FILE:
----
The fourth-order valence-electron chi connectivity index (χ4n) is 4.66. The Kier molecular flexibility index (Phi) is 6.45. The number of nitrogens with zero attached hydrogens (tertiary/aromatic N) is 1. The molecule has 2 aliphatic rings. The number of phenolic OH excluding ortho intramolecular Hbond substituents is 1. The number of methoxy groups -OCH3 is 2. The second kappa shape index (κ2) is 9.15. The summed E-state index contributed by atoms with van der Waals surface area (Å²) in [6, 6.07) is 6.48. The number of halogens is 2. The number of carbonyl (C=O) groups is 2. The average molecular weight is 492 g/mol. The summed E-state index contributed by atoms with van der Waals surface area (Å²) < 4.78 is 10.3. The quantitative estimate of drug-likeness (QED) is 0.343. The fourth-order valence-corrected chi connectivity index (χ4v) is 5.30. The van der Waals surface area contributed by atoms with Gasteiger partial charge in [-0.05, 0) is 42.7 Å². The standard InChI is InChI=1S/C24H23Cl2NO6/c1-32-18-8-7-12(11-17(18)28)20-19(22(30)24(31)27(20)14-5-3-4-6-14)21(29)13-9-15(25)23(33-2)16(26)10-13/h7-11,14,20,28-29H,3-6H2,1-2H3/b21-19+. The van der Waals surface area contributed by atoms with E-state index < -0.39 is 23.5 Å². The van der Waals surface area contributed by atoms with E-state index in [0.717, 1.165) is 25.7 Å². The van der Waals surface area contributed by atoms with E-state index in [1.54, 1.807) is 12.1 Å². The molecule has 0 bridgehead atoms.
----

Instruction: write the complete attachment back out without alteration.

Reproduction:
The fourth-order valence-electron chi connectivity index (χ4n) is 4.66. The Kier molecular flexibility index (Phi) is 6.45. The number of nitrogens with zero attached hydrogens (tertiary/aromatic N) is 1. The molecule has 2 aliphatic rings. The number of phenolic OH excluding ortho intramolecular Hbond substituents is 1. The number of methoxy groups -OCH3 is 2. The second kappa shape index (κ2) is 9.15. The summed E-state index contributed by atoms with van der Waals surface area (Å²) in [6, 6.07) is 6.48. The number of halogens is 2. The number of carbonyl (C=O) groups is 2. The average molecular weight is 492 g/mol. The summed E-state index contributed by atoms with van der Waals surface area (Å²) < 4.78 is 10.3. The quantitative estimate of drug-likeness (QED) is 0.343. The fourth-order valence-corrected chi connectivity index (χ4v) is 5.30. The van der Waals surface area contributed by atoms with Gasteiger partial charge in [-0.05, 0) is 42.7 Å². The standard InChI is InChI=1S/C24H23Cl2NO6/c1-32-18-8-7-12(11-17(18)28)20-19(22(30)24(31)27(20)14-5-3-4-6-14)21(29)13-9-15(25)23(33-2)16(26)10-13/h7-11,14,20,28-29H,3-6H2,1-2H3/b21-19+. The van der Waals surface area contributed by atoms with E-state index < -0.39 is 23.5 Å². The van der Waals surface area contributed by atoms with E-state index in [0.717, 1.165) is 25.7 Å². The van der Waals surface area contributed by atoms with E-state index in [1.54, 1.807) is 12.1 Å². The molecule has 0 bridgehead atoms.